That was the moment, for me. And of course that moment had come and gone much earlier for those closer to the ‘ground zero’ of punk – those in New York and London, say. The moment I’m talking about is the epiphany of the mutant hybrid that arose from the merging of punk and reggae influences – the ultra-cold dub production of Joy Division and Public Image Limited. The locked bass-and-drums groove of Gang of Four. The near-psychedelic explosion of musical forms that was The Clash’s underrated masterwork Sandinista! The deadpan disco thud of James White & The Blacks. The stoned swing of The Funboy Three. After that hour of live dance music, it all made sense. I found myself spending the summer listening to Marvin Gaye, James Brown, New Order, Pigbag. We did mushrooms and checked out the Parachute Club live on their “Rise Up” tour. The local underground turned to the big fat synth drum sound with a vengeance.
Punk had been a one-note symphony of rage – a pavement saw tearing up the tired old tracks of the mainstream. But in order to go anywhere beyond that moment of white hot fury, the music had to move its audience – a skill that reggae had honed and perfected over the past two decades. The anti-racist Two Tone scene consciously addressed this with updated ska rhythms; the Washington hardcore pioneers Bad Brains created letter-perfect reggae songs. But what the postpunk music did went beyond merely paying tribute to the existing forms of reggae and ska. They welded a reggae bottom onto the trebly, searing punk guitar edge and lyrical suss. Just listen to anything from Entertainment! and you’ll hear what I’m talking about. It moved through all the bullshit like a compact, self-contained social revolution.
The Dub Rifles, a Winnipeg group for much of their existence – their last six months or so happened in Montreal – was an independent band that managed to self-produce two blazing 7-inch EPs: Notown (1982) and Boom! (1983). During their short lifespan (1981-84) they pulled off at least three coast-to-coast tours under their own steam, released a 12-inch EP of their work on a German indie label, and were the only Canadian band included (alongside The Residents, R. Stevie Moore, Pylon and many more) on the Trouser Press indie rock compilation The Best of American Underground, released on the ROIR cassette label. They were also featured guests on CBC’s newly-minted all-night indie rock radio show Brave New Waves, during it’s inaugural week of broadcast in February 1984.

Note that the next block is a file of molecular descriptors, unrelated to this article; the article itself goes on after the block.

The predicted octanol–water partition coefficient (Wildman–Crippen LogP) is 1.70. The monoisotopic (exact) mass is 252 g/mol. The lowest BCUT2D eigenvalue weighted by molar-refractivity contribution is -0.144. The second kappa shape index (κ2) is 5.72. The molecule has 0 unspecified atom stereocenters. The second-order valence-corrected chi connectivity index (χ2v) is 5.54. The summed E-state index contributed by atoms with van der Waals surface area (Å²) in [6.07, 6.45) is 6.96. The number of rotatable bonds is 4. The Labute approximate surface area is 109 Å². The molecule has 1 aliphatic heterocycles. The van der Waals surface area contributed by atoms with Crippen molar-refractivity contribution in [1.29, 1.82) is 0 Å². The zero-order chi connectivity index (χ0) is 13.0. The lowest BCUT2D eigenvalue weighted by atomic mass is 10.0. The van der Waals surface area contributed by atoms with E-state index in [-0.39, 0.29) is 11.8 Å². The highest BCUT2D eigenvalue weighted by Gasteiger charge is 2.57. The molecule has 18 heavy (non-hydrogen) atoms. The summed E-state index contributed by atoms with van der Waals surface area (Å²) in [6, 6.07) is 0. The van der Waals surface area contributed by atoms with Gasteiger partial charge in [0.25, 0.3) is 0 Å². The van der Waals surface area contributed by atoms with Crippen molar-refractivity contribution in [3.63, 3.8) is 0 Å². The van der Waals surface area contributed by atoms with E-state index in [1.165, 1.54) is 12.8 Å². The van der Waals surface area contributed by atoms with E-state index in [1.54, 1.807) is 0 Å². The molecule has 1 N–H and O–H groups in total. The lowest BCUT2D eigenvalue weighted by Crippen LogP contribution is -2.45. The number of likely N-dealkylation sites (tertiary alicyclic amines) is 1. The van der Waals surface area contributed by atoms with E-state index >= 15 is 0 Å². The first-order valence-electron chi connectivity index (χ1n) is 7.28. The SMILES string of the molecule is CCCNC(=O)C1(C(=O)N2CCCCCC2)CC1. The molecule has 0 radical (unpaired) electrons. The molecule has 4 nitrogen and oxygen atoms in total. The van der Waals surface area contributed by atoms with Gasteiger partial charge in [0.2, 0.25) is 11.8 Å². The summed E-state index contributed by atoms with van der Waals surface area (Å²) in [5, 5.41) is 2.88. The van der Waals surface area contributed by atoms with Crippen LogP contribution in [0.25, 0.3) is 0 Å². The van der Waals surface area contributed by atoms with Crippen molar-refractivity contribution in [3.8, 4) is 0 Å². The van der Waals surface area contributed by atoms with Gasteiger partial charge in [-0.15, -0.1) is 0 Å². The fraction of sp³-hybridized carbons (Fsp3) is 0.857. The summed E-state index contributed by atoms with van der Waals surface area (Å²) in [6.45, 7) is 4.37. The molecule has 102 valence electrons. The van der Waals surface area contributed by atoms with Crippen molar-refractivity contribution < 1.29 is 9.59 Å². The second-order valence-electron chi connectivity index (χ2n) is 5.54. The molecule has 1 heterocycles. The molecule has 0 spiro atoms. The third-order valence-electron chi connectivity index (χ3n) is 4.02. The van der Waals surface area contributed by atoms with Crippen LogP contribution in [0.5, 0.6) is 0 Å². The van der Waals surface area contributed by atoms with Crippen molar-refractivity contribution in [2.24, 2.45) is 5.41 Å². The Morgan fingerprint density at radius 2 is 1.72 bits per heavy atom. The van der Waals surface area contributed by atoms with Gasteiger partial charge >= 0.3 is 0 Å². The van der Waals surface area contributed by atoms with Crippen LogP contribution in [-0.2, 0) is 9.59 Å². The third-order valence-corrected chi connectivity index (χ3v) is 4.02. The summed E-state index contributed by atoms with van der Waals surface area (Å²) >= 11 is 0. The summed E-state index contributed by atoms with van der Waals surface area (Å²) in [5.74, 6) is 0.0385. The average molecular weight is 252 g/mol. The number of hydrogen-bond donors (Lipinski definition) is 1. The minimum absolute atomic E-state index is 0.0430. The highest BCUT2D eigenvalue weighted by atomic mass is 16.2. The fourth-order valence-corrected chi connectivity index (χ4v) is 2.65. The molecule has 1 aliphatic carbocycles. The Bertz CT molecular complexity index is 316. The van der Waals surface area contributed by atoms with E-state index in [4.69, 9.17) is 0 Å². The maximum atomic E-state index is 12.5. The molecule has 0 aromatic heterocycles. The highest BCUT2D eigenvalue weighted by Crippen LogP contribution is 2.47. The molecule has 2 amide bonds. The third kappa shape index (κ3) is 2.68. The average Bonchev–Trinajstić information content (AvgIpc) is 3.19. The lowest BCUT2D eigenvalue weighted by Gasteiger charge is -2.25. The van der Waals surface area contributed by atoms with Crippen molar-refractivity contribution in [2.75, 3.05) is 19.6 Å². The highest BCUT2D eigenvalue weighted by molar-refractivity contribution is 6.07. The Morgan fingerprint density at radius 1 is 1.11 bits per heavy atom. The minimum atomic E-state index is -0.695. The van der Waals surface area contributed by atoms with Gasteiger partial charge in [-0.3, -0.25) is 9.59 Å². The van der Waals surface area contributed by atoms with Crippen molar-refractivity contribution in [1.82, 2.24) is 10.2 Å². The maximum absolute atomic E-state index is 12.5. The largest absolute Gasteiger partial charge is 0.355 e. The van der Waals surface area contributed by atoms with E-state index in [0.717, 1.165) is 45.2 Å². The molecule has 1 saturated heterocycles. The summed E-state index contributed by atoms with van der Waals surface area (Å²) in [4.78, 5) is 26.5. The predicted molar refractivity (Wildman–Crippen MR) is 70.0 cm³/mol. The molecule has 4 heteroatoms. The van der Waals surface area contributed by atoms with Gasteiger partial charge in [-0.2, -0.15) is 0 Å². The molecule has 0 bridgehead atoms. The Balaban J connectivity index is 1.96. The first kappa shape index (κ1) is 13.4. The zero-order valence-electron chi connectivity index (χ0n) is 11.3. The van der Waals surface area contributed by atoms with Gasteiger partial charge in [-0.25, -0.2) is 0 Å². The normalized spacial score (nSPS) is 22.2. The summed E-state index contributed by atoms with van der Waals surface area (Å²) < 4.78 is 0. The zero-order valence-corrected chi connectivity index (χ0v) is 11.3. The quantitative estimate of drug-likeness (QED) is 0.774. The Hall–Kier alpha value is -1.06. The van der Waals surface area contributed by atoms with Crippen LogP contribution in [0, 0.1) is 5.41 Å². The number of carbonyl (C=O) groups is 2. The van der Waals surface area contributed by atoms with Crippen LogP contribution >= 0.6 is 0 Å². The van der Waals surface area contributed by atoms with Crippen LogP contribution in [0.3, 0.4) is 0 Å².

Despite all this – and perhaps because they were a genuinely original-sounding band that didn’t lend itself to stylistic pigeonholing – they remained in obscurity over the thirty years since their demise, consistently excluded from Canadian compilations of punk and ska. This crime against music history began to be corrected with the publication of Sam Sutherland’s Perfect Youth: The Birth of Canadian Punk (ECW 2012). With the release of the CD anthology No Town No Country on Winnipeg’s Sundowning Records (2014), we can once again hear the greatness of The Dub Rifles first-hand.
This is a lovingly-assembled compilation, curated by the band’s lead vocalist, guitarist and songwriter Colin Bryce. It includes all seven tracks from both EPs, and eleven previously-unreleased live tracks. It features remixed songs from the Notown EP, but the master tapes for the three songs from Boom! were lost, and had to be pulled off the original vinyl. Nonetheless, the resulting digitized versions sound crisp, clear and as punchy as the day they were born. The package includes a lot of archival photos, and a fold-out text by Bryce ruminating over the band’s story, track-by-track.
The real revelation, for me, is the live tracks, pulled from concerts in Montreal recorded in the early months of 1984. I was used to listening to them on murky third-generation cassette copies, so thirty years on, the clarity of these recordings is a real treat. One can feel the pulse, kick and swing of the band in full flight, the near-telepathic communication between instruments … “this is how we rock so!”